[Centos] .c0 RPM's

Sun Jan 23 22:09:07 UTC 2005
John Newbigin <jn at it.swin.edu.au>

Johnny Hughes wrote:

> On Sat, 2005-01-22 at 07:34 -0600, randy hoffman wrote:
>>Probably missing something obvious here, but what determines when an
>>RPM is built with a .c0 extension vs. not?  Seems to be mostly on
>>kernel RPM's.
> .c0 was the extension for the early kernels ... we don't use it anymore.
> Basically, if we need to modify the RH Source RPM, we want everyone to
> know it is modified by the CentOS team.
> Exactly how to handle that is being looked at right now ... currently,
> we use:
> xxxx.c2.0.src.rpm for CentOS-2
> xxxx.centos3.0.src.rpm for CentOS-3
> xxxx.centos4.0.src.rpm for CentOS-4
Actually, CentOS-2 starts at c2.1 indicating the first change and c2.2 
for the second etc.

CentOS-3 used to use centos3.0 to indicate that the change was only in 
the spec file.  I don't know if this is still being done.

I think the numbering systems need to get into the FAQ because even I am 
confused.  Also, we need to decide what 'standard' to follow to make 
sure that there is less confusion in the future.

I was also thinking about the support lifetime of CentOS-3.  5 years of 
quarterly updates will make it CentOS-3.20 with 20 copies of all the 
updates on the mirrors?.  Another issue that I think needs to get sorted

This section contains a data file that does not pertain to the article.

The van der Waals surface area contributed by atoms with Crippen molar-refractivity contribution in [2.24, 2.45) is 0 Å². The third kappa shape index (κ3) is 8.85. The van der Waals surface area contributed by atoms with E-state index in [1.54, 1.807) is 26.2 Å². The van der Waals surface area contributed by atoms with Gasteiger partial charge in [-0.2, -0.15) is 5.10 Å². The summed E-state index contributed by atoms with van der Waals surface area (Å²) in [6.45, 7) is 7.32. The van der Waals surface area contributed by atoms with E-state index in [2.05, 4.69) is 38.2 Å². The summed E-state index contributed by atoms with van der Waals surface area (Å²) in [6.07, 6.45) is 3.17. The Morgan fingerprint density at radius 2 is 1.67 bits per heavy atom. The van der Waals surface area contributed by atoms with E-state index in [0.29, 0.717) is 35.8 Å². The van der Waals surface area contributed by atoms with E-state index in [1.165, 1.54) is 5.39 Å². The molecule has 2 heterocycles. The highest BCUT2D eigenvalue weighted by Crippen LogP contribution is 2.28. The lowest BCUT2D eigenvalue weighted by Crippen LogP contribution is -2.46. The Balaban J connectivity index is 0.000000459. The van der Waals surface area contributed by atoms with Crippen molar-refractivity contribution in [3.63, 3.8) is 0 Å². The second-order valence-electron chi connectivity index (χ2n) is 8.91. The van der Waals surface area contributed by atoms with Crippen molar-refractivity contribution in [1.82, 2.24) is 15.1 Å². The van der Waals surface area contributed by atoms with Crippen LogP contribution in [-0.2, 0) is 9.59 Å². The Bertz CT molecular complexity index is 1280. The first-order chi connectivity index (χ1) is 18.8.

out sooner rather than later.


> we might be moving to c3.0 and c4.0 for CentOS-3 and CentOS-4
> The xxxx is the original package name and versioning ... 
> The centos3.0 (or c3.0 if we shift) would be the first release of a
> modified package by centos-3.x (sometimes the .0 is left off for the
> first change, so it would be just .centos3.src.rpm) ... if we need to
> make centos specific changes again to the rpm ... it would
> be .centos3.1.src.rpm, the next one would be .centos3.2.src.rpm etc.
> Specifically for the kernel, we change the kernel SRPM, but we stopped
> adding the .c0 because it had an impact on compatibility for 3rd party
> modules and applications that required the kernel name to be exactly
> like the RHEL kernel (GFS is an example of an application that requires
> this).

John Newbigin
Computer Systems Officer
Faculty of Information and Communication Technologies
Swinburne University of Technology
Melbourne, Australia